Role of genetic background in P selectin-dependent immune surveillance of the central nervous system.

Abstract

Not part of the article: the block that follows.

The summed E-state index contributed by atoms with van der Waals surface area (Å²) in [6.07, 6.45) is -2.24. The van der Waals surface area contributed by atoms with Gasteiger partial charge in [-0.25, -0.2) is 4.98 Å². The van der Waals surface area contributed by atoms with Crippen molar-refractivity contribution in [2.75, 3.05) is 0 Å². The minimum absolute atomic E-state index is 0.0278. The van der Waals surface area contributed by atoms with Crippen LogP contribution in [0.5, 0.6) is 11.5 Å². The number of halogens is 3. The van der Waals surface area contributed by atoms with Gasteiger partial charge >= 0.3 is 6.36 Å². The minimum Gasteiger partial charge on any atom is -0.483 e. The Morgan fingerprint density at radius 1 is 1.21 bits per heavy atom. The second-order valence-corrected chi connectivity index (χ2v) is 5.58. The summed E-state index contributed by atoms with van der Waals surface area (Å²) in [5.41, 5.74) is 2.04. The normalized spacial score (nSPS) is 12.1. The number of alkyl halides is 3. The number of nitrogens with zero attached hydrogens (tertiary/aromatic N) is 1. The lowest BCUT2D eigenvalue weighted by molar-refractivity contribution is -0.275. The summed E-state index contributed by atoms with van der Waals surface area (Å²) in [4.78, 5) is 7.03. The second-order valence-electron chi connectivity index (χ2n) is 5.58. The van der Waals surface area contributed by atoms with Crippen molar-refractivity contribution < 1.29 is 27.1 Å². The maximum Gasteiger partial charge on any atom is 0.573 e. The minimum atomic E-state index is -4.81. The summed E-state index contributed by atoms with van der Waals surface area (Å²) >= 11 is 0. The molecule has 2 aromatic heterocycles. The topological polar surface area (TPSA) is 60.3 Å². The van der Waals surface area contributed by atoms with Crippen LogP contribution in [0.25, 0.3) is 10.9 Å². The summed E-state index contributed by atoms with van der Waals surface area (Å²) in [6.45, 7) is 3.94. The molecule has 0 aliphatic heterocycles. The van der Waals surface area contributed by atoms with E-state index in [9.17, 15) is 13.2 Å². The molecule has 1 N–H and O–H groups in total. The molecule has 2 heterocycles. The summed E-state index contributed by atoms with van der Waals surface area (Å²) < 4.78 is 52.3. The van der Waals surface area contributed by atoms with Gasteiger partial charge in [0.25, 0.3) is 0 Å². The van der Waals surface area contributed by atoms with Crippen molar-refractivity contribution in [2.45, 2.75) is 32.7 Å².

Although the blood-brain barrier and blood cerebrospinal fluid barrier maintain the central nervous system (CNS) as an immunologically privileged site, T lymphocytes can migrate through unstimulated brain endothelium and epithelium to perform immune surveillance or initiate inflammation. Our prior results suggested that early CNS migration of a CD4 Th1 cell line was facilitated by P selectin (CD62P) in (PL/JxSJL/J)F1 mice. Here, quantitative analysis of migration 2 h following adoptive transfer of fluorescently labeled cells revealed a 53-72% decrease in activated splenocyte, CD4 Th1 and CD8 migration, but not CD4 Th2, in CD62P-deficient C57BL6/J mice. Immunohistochemistry revealed constitutive expression of CD62P within the meninges and choroid plexus epithelia in C57BL6/J and SJL/J, but not BALB/cJ, mice. Activated splenocyte migration was approximately three- to four-fold greater in SJL/J as compared to BALB/cJ mice. Anti-CD62P treatment normalized this difference. Based on these results, we hypothesize that genetically determined kinetics of immune surveillance may regulate the phenotype of subsequent CNS inflammation.

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